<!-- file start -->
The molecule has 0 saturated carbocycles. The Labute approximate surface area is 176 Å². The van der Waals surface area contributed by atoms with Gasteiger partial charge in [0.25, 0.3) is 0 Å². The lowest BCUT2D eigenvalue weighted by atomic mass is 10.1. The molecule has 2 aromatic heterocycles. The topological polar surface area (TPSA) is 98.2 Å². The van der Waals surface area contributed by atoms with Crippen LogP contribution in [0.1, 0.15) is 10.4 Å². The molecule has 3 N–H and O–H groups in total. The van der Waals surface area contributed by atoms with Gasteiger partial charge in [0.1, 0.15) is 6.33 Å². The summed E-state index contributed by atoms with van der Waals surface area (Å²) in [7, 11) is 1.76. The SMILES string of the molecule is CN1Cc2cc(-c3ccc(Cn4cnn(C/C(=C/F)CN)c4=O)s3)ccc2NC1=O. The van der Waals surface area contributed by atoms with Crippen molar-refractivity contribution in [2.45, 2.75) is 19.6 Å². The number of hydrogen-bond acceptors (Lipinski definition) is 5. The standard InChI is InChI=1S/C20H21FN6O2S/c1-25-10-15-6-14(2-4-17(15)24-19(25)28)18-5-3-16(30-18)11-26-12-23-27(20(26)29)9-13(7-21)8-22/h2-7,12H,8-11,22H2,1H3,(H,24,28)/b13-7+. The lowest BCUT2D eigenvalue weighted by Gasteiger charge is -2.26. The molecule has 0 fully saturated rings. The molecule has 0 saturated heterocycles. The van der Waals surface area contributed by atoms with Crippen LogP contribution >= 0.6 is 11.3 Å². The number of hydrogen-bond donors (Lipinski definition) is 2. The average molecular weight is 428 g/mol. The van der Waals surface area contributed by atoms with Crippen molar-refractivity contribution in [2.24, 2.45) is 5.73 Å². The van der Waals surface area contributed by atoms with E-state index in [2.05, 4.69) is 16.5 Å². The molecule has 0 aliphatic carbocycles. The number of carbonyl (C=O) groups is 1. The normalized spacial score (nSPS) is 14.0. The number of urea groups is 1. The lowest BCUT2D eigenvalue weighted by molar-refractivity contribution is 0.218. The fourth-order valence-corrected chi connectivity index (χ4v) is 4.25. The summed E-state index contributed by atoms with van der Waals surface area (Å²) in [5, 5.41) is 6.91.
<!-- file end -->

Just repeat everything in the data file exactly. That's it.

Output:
The molecule has 0 saturated carbocycles. The Labute approximate surface area is 176 Å². The van der Waals surface area contributed by atoms with Gasteiger partial charge in [0.25, 0.3) is 0 Å². The lowest BCUT2D eigenvalue weighted by atomic mass is 10.1. The molecule has 2 aromatic heterocycles. The topological polar surface area (TPSA) is 98.2 Å². The van der Waals surface area contributed by atoms with Crippen LogP contribution in [0.1, 0.15) is 10.4 Å². The molecule has 3 N–H and O–H groups in total. The van der Waals surface area contributed by atoms with Gasteiger partial charge in [0.1, 0.15) is 6.33 Å². The summed E-state index contributed by atoms with van der Waals surface area (Å²) in [7, 11) is 1.76. The SMILES string of the molecule is CN1Cc2cc(-c3ccc(Cn4cnn(C/C(=C/F)CN)c4=O)s3)ccc2NC1=O. The van der Waals surface area contributed by atoms with Crippen molar-refractivity contribution in [2.45, 2.75) is 19.6 Å². The number of hydrogen-bond acceptors (Lipinski definition) is 5. The standard InChI is InChI=1S/C20H21FN6O2S/c1-25-10-15-6-14(2-4-17(15)24-19(25)28)18-5-3-16(30-18)11-26-12-23-27(20(26)29)9-13(7-21)8-22/h2-7,12H,8-11,22H2,1H3,(H,24,28)/b13-7+. The lowest BCUT2D eigenvalue weighted by Gasteiger charge is -2.26. The molecule has 0 fully saturated rings. The molecule has 0 saturated heterocycles. The van der Waals surface area contributed by atoms with Crippen LogP contribution >= 0.6 is 11.3 Å². The number of hydrogen-bond donors (Lipinski definition) is 2. The average molecular weight is 428 g/mol. The van der Waals surface area contributed by atoms with Crippen molar-refractivity contribution in [2.24, 2.45) is 5.73 Å². The van der Waals surface area contributed by atoms with E-state index in [2.05, 4.69) is 16.5 Å². The molecule has 0 aliphatic carbocycles. The number of carbonyl (C=O) groups is 1. The normalized spacial score (nSPS) is 14.0. The number of urea groups is 1. The lowest BCUT2D eigenvalue weighted by molar-refractivity contribution is 0.218. The fourth-order valence-corrected chi connectivity index (χ4v) is 4.25. The summed E-state index contributed by atoms with van der Waals surface area (Å²) in [5, 5.41) is 6.91.